Wooster paint brush


Decorative Color Chips


Optional- painter’s tape

STEP 1: Prep the floors

At home, I had a 2 part Rust-Oleum floor kit I had brought for the guest bath, but had yet to use. Although not the color I would has chosen for the camper, in an effort to save time and money I decided to use it. 

DIY painted terrazzo floor
2 part floor kit from rustoleum

I swept the camper floors first to remove dust and debris, then used the cleaning solution provided in the Rust-oleum kit to clean the floors. I squirted a healthy amount of solution directly onto the floors, then used an old rag to scruband prepare a clean surface for paint. 

DIY painted terrazzo floor

STEP 2: Paint

Once the floors were clean, I painted my first coat of “base paint”. This product comes tinted in either a light or dark base, then colored to the shade of your choosing if you purchase in store. However, I had ordered mine online months ago, and it came already colored in the shade I chose. Mine is the color “charcoal”. Not ideal- dark floors AND dark cabinets (as I had already painted those), but oh well. 

DIY painted terrazzo floor

In an effort to save time and avoid mishaps similar to the RV fiasco, I decided not to tape anything off and just edge by hand using my favorite Wooster brush. As I was edging, I decided it would be just as fast to brush on the entire floor instead of rolling it due to the previously mentioned nooks and crannies. Since I was covering a light colored floor with dark paint, I would need a second coat.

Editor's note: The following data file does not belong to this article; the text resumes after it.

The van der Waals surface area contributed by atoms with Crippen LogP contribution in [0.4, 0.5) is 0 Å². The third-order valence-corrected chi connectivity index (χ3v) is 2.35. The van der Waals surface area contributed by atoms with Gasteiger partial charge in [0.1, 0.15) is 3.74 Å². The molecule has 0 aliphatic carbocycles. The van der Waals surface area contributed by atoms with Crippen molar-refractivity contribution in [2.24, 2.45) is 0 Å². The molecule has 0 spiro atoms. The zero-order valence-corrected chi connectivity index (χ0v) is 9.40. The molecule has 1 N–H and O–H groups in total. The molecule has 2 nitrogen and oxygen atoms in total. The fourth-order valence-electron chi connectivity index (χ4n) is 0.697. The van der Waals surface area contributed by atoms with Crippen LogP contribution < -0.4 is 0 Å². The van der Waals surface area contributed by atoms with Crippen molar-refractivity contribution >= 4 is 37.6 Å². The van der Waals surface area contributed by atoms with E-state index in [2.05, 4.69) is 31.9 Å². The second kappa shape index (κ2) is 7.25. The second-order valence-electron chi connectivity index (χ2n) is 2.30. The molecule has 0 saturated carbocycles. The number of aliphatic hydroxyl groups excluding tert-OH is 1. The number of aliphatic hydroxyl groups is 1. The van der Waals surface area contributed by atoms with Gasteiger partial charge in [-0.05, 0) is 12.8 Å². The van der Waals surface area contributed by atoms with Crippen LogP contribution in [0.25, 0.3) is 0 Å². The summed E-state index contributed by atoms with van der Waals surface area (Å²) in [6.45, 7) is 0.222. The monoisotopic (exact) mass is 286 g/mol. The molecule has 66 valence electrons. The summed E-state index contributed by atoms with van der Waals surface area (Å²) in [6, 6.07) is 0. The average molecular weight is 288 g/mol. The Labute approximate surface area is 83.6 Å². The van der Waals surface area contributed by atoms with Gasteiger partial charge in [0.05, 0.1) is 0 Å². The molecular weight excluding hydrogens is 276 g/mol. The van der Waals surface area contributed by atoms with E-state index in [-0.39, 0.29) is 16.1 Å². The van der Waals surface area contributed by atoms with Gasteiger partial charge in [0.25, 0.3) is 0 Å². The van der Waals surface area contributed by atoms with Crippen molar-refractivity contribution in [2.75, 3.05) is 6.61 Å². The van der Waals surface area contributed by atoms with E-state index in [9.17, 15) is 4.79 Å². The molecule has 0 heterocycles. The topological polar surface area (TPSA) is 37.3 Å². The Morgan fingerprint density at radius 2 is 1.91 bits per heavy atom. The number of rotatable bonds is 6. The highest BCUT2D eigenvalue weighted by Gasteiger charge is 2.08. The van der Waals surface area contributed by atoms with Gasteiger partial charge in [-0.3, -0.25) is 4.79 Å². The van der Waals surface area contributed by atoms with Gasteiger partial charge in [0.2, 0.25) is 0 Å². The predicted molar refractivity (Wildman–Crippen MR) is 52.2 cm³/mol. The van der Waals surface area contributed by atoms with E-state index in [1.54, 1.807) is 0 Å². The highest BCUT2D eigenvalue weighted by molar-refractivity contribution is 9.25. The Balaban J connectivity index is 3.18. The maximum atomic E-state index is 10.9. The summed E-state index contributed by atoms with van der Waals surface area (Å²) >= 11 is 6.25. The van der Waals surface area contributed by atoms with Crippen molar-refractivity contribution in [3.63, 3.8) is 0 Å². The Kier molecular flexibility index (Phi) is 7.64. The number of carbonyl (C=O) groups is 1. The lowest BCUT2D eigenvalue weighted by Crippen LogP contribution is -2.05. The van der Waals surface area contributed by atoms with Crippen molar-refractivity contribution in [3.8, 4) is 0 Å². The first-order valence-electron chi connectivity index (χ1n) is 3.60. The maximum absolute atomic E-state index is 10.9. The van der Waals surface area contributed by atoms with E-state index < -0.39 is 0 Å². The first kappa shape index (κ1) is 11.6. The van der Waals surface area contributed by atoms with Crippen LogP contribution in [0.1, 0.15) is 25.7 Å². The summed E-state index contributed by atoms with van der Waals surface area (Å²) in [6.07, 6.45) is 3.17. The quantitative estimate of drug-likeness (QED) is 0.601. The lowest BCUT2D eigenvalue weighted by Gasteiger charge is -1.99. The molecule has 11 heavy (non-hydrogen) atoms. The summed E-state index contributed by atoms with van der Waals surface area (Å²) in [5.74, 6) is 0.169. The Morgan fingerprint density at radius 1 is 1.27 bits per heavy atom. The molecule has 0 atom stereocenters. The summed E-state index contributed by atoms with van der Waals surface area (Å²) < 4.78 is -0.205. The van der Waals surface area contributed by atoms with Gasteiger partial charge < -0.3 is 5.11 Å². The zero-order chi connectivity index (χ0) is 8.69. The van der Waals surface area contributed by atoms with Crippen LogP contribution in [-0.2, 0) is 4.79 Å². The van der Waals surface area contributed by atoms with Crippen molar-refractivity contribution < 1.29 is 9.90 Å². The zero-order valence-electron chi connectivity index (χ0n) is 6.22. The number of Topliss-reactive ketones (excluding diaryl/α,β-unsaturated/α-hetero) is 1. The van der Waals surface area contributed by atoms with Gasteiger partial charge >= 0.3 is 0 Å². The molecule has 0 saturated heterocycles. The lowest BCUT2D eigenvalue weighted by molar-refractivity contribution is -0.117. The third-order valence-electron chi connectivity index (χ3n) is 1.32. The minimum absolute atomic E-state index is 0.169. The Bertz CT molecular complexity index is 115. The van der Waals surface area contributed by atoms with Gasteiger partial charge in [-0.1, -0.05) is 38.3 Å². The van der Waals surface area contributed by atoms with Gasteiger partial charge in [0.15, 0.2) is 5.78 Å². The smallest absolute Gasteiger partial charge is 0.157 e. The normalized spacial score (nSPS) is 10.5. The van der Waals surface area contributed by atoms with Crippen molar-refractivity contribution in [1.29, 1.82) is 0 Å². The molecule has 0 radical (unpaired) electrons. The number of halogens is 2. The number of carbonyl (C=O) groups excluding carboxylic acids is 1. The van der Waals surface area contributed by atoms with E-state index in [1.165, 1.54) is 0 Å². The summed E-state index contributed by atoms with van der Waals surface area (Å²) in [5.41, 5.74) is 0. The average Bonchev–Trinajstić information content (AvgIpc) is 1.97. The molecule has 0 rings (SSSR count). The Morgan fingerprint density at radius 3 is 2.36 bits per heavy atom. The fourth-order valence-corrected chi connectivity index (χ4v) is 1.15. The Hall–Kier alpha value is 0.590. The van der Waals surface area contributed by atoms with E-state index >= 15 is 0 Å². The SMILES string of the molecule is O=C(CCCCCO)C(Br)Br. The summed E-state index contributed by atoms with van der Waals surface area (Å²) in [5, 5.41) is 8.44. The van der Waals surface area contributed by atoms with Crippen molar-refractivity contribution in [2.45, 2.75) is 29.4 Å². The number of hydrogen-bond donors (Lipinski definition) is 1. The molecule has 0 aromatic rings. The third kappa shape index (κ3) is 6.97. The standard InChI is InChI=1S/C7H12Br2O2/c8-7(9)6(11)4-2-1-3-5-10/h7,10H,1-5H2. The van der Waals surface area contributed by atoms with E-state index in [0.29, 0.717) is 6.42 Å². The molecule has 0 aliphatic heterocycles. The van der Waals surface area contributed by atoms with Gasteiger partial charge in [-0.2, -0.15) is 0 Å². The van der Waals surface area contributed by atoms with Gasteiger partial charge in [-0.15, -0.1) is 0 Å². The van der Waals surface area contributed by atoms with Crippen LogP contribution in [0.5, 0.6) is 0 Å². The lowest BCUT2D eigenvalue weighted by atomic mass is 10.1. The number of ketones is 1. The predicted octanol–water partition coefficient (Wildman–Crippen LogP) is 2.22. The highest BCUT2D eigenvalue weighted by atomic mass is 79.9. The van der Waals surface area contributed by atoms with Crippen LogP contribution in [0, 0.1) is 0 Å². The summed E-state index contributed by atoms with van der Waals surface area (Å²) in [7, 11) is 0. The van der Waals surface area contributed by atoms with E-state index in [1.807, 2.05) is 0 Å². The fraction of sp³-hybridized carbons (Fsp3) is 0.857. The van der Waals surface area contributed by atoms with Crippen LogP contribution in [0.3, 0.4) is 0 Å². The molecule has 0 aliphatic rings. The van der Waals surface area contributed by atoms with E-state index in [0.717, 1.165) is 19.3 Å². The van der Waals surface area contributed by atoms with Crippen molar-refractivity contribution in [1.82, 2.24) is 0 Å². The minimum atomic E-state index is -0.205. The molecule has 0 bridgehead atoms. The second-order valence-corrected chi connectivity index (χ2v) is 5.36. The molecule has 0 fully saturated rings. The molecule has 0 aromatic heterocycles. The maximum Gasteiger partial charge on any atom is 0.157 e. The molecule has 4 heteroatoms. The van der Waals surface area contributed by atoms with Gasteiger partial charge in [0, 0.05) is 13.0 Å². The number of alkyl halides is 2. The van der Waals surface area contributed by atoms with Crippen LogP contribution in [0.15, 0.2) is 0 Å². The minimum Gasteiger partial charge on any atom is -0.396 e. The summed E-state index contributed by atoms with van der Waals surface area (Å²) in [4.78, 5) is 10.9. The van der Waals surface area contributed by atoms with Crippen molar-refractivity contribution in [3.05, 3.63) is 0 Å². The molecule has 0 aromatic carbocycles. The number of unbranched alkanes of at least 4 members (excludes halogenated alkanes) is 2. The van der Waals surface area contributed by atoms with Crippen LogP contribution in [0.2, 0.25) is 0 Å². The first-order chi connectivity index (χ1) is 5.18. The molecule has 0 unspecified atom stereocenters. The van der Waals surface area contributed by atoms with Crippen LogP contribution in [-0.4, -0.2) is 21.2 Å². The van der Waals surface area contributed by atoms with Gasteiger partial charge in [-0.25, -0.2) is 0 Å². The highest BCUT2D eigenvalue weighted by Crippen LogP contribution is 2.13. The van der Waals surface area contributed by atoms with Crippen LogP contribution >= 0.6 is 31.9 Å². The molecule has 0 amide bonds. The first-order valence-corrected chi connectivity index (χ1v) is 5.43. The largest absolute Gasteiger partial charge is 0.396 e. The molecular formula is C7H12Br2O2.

Tip- be mindful not to paint yourself in! I started at the far end of the camper, and worked towards the door to avoid getting stuck in a corner surrounded by wet paint. 

STEP 3: Second coat and Terrazzo Chips 

After six hours, the directions say you can paint a second coat. Coat #2 went on with the same paintbrush, and I was able to achieve opaque coverage. I painted the second coat in smaller sections so that I could sprinkle on the terrazzo chips while the paint was still wet. Scooping up a handful of chips, I randomly dispersed them throughout the floor area I had just painted. I repeated this process until the whole floor was completed.

The Rust-Oleum paint chips come in 3 color options: black, gray and brown. If you want different colors, check out Lizzy’s tutorial to see how she created custom paint chips in colors of her choosing!

STEP 4: Seal

The 2 part Rust-Oleum kit provides a top coat, which I applied 6 hours after my second coat of paint. I used the same paint brush, and hoped the top coat would resemble an epoxy and seal the terrazzo chips. In 24 hours, it was dried enough for foot traffic so I went back to take a look.

DIY painted terrazzo floor

It worked! Over time, I do expect some of the chips to come up. The top coat was pretty thin, so although it helped adhere the chips to the floor, it’s not thick enough to completely cover them like an epoxy product would. My recommendation if you try this project and have more time than me would be to apply epoxy at the end for maximum durability. Overall, I was still pleased with this cheap and easy solution.

DIY painted terrazzo floor

Not too bad for Plan C, right? This turned into such a fun DIY project, and I’m happy with the results. Dont forget to Pin for future access, and follow along with the rest of the camper drama, I mean FUN on Instagram!

DIY painted terrazzo floor
DIY painted cabinets